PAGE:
How to plant aconites
- How to plant Bulbs - Autumn planting bulbs
- 17 Feb 2020
Also known as monkshoods or devil's helmets, aconites produce bold, hooded flowers held on tall spikes above rich green foliage. Delicate in apparence yet very robust, these glorious herbaceous perennial plants naturally found in European and Asian mountainous grasslands are ideal for the middle or back of the border, and are especially fabulous in the woodland or cottage garden. For added interest, try mixing with euphorbias, heleniums, rudbeckias or grasses. They make good cut flowers.
Aconites prefer to be planted in moist, fertile soil in partial shade — they will however tolerate most soil conditions and sunny sites.
Aconites are supplied in 9 cm pots. Always unpack and plant on arrival. Take care! Aconites are very poisonous and should not be eaten. Always wear gloves when handling them as they can cause skin irritation.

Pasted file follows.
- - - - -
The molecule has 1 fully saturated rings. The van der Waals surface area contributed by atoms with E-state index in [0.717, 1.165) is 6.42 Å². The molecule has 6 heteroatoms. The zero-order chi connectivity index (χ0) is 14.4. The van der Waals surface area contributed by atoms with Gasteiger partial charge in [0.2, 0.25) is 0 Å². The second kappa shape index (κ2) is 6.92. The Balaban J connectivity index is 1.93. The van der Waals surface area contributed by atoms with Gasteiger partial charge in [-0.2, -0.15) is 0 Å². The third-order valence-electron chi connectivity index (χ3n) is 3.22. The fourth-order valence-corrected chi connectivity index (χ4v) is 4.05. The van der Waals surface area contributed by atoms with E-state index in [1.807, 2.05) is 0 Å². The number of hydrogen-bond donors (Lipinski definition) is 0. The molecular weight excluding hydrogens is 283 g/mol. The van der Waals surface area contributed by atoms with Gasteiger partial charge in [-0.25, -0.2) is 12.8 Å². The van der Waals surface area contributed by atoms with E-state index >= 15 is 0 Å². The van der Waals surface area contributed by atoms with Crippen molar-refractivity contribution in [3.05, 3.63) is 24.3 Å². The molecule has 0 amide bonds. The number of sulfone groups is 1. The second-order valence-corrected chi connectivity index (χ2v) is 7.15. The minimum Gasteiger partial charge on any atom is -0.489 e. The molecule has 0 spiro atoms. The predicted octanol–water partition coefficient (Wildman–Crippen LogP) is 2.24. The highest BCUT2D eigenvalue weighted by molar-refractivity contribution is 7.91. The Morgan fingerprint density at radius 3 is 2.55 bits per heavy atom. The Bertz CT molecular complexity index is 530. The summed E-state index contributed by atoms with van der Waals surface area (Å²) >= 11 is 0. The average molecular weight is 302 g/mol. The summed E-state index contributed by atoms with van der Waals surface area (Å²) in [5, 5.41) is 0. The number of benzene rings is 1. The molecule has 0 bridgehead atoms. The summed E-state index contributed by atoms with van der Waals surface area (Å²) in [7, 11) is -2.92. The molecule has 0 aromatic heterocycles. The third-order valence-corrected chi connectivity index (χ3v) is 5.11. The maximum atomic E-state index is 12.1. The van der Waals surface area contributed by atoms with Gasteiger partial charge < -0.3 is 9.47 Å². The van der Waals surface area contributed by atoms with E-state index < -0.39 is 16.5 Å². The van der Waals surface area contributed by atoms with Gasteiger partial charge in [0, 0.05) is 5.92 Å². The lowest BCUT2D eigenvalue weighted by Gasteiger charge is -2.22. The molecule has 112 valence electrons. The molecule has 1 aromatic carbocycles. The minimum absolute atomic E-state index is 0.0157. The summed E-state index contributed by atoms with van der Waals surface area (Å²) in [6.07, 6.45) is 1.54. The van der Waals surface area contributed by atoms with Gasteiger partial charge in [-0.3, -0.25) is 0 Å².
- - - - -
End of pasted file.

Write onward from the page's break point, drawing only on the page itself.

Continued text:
Potential problems, pests and diseases:
- Aphids: these sap-eating insects can weaken plants and spread viruses.
- Fungal stem rot: this soil-borne fungal disease can cause the plant to wilt and its foliage to yellow. If left untreated, the host will eventually die.
- Powdery mildews: these fungal diseases usually caused by planting in the shade or by poor air circulation can be seen in the form of white, powdery coating on the leaves. Cut off any infected material before disinfecting your scissors.
- Verticillium wilt: this soil-dwelling fungal disease can cause the foliage to yellow, stems and branches to die back, and plants to wilt. As it spreads, dark discolourations will become visible in the wood. Destroy any infected bulbs at first sight, replace contaminated soil and disinfect your tools.